Additional Participants

Undergraduate Student

Jeaninne Randall
Sean Rune

Other Collaborators or Contacts

Peter Marra, Smithsonian Migratory Bird Center
David Willard, The Field Museum

Project Period

July 15, 2010-June 30, 2012

Level of Access

Open-Access Report

Grant Number

1011123

Submission Date

9-17-2012

Abstract

Migratory birds complete different stages of their life cycle in locations that can be thousands of miles apart. Conditions during one stage can impose carry-over effects on subsequent stages. It is critical that researchers examine how environmental factors act as carry-over effects across different annual stages in order to fully understand how migratory bird populations are regulated. In the American redstart (Setophaga ruticilla), males wintering in superior quality habitats arrive earlier at the breeding grounds and have greater breeding success than those wintering in poor habitats. While these seasonal interactions are well documented, the underlying mechanisms are not well understood. Energetic demands of spring migration can be compounded by the additional demands of transitioning from the non-breeding to breeding state. This study focuses on how ecological and endogenous factors interact during this transition in Jamaica, West Indies, and if hormones usually associated with breeding can also help migrants reach the breeding grounds earlier. Relationships among environmental conditions, energy stores, breeding preparation, and migration will be examined. Testosterone will be manipulated (enhanced or inhibited, compared to controls) in male redstarts during the period leading up to spring departure. Stable isotope signatures in feathers and/or claws will link wintering ground events with migration distance to the breeding grounds. Breeding readiness and migratory condition will be collected in other Neotropical migrant species wintering in Jamaica. This study will significantly add to our understanding of how wintering and breeding events are linked, and the role of T in a migration context. It will help resource managers develop effective management plans for migratory populations. The study brings together U.S. academic institutions and resource management agencies in Jamaica, and provides many career development experiences (field observations, sample collection, hormone manipulation, laboratory techniques) for graduate and undergraduate students interested in behavioral ecology, eco-physiology, and conservation.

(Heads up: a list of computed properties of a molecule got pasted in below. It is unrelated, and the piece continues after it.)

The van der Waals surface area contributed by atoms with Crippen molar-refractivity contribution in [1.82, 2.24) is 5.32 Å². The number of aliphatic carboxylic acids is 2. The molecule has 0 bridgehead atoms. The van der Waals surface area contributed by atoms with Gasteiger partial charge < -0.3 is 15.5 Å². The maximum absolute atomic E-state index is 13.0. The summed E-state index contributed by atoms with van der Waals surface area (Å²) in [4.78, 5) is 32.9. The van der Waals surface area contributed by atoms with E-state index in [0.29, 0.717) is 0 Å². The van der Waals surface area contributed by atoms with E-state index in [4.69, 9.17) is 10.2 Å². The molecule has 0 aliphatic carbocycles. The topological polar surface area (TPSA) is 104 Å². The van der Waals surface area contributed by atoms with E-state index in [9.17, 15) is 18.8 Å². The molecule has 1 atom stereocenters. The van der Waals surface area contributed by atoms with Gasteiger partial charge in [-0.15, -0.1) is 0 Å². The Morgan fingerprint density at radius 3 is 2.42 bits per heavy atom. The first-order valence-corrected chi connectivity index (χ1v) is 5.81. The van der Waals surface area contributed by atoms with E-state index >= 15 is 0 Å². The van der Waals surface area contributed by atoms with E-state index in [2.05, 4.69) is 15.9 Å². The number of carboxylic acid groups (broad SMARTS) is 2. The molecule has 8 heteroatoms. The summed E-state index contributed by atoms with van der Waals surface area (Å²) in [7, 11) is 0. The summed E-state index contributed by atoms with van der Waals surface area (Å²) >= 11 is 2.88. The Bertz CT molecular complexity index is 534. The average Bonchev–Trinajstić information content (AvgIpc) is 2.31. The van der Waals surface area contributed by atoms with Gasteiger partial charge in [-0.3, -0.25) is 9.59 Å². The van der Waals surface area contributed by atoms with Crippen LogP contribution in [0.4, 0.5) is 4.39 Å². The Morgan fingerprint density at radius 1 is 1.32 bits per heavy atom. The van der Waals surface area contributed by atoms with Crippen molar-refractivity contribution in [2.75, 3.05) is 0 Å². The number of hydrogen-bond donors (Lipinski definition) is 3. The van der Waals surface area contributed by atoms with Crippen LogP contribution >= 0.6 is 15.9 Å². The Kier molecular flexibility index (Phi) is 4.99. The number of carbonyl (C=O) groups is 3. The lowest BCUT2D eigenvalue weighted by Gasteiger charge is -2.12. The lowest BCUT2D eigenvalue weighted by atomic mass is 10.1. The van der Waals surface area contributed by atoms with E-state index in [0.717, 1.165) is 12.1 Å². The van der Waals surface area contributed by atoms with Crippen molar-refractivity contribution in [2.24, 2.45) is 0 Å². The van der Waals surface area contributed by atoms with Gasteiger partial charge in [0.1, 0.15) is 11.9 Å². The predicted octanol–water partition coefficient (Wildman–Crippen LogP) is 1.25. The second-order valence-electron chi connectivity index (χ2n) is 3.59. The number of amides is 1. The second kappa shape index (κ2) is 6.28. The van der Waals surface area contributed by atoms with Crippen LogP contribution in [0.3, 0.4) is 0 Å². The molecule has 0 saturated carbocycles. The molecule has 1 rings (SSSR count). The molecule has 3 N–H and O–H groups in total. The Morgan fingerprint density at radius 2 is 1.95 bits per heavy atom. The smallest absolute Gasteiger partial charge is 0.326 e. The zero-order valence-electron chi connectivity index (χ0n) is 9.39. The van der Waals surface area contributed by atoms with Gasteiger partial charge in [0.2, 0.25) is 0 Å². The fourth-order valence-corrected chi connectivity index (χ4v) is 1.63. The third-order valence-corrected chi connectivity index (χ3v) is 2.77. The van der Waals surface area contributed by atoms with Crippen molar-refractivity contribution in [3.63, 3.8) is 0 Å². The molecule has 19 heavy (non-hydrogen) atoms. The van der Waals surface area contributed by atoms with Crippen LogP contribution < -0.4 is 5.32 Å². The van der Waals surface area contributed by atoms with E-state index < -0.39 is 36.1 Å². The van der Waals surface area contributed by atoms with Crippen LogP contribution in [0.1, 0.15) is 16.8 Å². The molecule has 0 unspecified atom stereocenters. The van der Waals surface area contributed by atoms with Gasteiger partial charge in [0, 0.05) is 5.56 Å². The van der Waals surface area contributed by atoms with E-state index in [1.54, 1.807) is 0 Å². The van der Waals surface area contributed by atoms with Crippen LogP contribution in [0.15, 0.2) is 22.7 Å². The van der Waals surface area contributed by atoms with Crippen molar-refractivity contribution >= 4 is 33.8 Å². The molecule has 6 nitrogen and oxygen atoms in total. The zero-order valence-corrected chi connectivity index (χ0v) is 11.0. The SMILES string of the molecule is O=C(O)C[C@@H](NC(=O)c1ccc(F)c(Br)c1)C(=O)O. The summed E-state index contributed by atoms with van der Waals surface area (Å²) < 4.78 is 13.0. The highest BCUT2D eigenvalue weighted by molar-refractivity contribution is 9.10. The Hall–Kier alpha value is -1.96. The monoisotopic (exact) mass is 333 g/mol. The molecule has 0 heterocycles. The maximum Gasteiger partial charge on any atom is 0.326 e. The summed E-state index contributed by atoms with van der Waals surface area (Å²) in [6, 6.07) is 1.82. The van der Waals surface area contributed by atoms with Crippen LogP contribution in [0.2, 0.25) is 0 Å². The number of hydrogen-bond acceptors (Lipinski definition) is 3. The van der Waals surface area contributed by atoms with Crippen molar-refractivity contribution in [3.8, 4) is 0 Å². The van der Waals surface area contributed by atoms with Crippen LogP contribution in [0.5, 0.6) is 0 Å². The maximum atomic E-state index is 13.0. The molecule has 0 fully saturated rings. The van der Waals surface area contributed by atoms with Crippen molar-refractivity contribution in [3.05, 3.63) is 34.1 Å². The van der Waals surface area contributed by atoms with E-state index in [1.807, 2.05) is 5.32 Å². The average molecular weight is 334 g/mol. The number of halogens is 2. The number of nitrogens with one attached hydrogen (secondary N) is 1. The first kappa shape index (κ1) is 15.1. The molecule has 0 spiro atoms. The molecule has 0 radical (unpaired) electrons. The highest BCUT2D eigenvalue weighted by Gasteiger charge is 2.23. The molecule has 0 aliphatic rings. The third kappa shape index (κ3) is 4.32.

Included in

Ornithology Commons

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